Shortly I'll post some photos of the new library. Oh -- but it's no longer a "library"! It's now got one of those new fancy names, decided by Higher Powers (not library people). For years I've resisted attempts by other people to call me the "media specialist" or the library the "media center," not because I'm an Old Fogey opposed to change, but because, as a native -born Yankee and of partial Quaker parentage I have an inbred disposition to plain speaking and a dislike of pomposity and bloviated verbiage. But the Powers That Be have overruled me, and I do think the results will be good. I'm working hard this week at trying to reshelve our remaining books on the small remnant of shelving and am consoled only by two thoughts: that our book collection will look much fresher and newer, and that the local prison system will be the grateful recipients of hundreds, thousand, of wonderful books. And when our book-loving parents visit ands say in shock, "What happened?" I will throw up my hands and my shoulders as if to say, "That's the Way It Is. Not my decision." I won't say much, out of loyalty to my school, but I will be sympathetic to their distress. (There won't be too many of those parents, but there are some who will be upset.)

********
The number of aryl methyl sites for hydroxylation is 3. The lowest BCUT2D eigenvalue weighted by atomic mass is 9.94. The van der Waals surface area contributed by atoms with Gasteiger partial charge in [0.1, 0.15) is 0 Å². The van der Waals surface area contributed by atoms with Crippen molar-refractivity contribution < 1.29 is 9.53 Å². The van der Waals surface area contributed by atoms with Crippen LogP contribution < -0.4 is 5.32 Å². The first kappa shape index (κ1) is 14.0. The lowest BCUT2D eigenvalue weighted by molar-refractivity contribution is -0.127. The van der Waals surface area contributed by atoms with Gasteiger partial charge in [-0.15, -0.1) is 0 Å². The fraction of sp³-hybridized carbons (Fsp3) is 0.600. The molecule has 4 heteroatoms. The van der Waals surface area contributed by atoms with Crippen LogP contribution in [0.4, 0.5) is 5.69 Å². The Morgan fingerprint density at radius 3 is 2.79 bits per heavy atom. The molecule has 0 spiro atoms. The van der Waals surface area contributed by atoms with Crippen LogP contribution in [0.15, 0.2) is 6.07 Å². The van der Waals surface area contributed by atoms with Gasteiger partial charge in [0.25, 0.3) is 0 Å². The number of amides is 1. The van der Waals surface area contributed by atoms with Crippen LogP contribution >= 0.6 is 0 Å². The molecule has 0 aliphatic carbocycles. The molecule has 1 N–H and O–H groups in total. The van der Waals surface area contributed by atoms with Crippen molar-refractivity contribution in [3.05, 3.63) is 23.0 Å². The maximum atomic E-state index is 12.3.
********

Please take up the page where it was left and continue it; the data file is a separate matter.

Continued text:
Today a lot of the new furniture arrived, and it's beautiful. I agree that overall it's a Good Thing. The new place will look great, and it will serve our digital natives well. For those boys who still read or consult books, there will be a core collection which I hope will be attractive and useful.
This kind of change represents a huge paradigm shift in the life of a school. And it's upsetting, and a lot of work for those involved. But I do think it's good. Sometimes the sudden change is effective and is better than incremental change.
I'm just deeply grateful that the prisons want our books. Otherwise, it would be MUCH more difficult to lose so many.
They kept telling us in library school that "the only thing constant is change," and boy, were they wise to instill that idea in us. It's helpful both in school life and in regular life. But changes are painful and somewhat worrisome. We'll see how the year goes.
I hate to have a blog post without a picture, so I might just find one of my own summer pictures -- maybe a butterfly, as a symbol of change. For my one reader, and for me, who needs to write to understand things, here is today's post.